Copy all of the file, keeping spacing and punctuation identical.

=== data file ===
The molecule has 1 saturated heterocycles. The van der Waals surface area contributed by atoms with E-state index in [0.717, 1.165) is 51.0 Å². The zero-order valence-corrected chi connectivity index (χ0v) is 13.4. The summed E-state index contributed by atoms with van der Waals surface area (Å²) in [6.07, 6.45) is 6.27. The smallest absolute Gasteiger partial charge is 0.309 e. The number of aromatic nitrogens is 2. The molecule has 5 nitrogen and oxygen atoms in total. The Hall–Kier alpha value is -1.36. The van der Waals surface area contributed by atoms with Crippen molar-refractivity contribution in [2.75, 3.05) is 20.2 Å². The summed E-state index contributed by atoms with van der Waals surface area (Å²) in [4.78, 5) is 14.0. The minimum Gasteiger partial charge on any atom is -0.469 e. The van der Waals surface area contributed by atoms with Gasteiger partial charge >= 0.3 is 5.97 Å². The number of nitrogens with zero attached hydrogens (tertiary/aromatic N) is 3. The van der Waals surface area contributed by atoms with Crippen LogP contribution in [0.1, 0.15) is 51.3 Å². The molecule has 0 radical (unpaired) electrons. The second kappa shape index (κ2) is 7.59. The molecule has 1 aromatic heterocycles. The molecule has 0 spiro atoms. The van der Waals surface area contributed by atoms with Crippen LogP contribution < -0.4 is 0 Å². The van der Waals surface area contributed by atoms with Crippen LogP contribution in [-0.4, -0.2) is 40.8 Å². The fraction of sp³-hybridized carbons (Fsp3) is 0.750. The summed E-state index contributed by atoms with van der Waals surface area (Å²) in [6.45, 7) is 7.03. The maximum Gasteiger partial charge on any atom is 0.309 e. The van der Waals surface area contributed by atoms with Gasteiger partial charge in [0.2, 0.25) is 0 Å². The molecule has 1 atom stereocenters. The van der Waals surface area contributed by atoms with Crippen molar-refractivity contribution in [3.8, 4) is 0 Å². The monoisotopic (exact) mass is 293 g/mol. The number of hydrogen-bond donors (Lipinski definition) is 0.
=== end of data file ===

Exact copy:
The molecule has 1 saturated heterocycles. The van der Waals surface area contributed by atoms with E-state index in [0.717, 1.165) is 51.0 Å². The zero-order valence-corrected chi connectivity index (χ0v) is 13.4. The summed E-state index contributed by atoms with van der Waals surface area (Å²) in [6.07, 6.45) is 6.27. The smallest absolute Gasteiger partial charge is 0.309 e. The number of aromatic nitrogens is 2. The molecule has 5 nitrogen and oxygen atoms in total. The Hall–Kier alpha value is -1.36. The van der Waals surface area contributed by atoms with Crippen molar-refractivity contribution in [2.75, 3.05) is 20.2 Å². The summed E-state index contributed by atoms with van der Waals surface area (Å²) in [4.78, 5) is 14.0. The minimum Gasteiger partial charge on any atom is -0.469 e. The van der Waals surface area contributed by atoms with Gasteiger partial charge >= 0.3 is 5.97 Å². The number of nitrogens with zero attached hydrogens (tertiary/aromatic N) is 3. The van der Waals surface area contributed by atoms with Crippen LogP contribution in [0.1, 0.15) is 51.3 Å². The molecule has 0 radical (unpaired) electrons. The second kappa shape index (κ2) is 7.59. The molecule has 1 aromatic heterocycles. The molecule has 0 spiro atoms. The van der Waals surface area contributed by atoms with Crippen LogP contribution < -0.4 is 0 Å². The van der Waals surface area contributed by atoms with Crippen LogP contribution in [-0.4, -0.2) is 40.8 Å². The fraction of sp³-hybridized carbons (Fsp3) is 0.750. The summed E-state index contributed by atoms with van der Waals surface area (Å²) in [6.45, 7) is 7.03. The maximum Gasteiger partial charge on any atom is 0.309 e. The van der Waals surface area contributed by atoms with Gasteiger partial charge in [0.2, 0.25) is 0 Å². The molecule has 1 atom stereocenters. The van der Waals surface area contributed by atoms with Crippen molar-refractivity contribution in [3.8, 4) is 0 Å². The monoisotopic (exact) mass is 293 g/mol. The number of hydrogen-bond donors (Lipinski definition) is 0.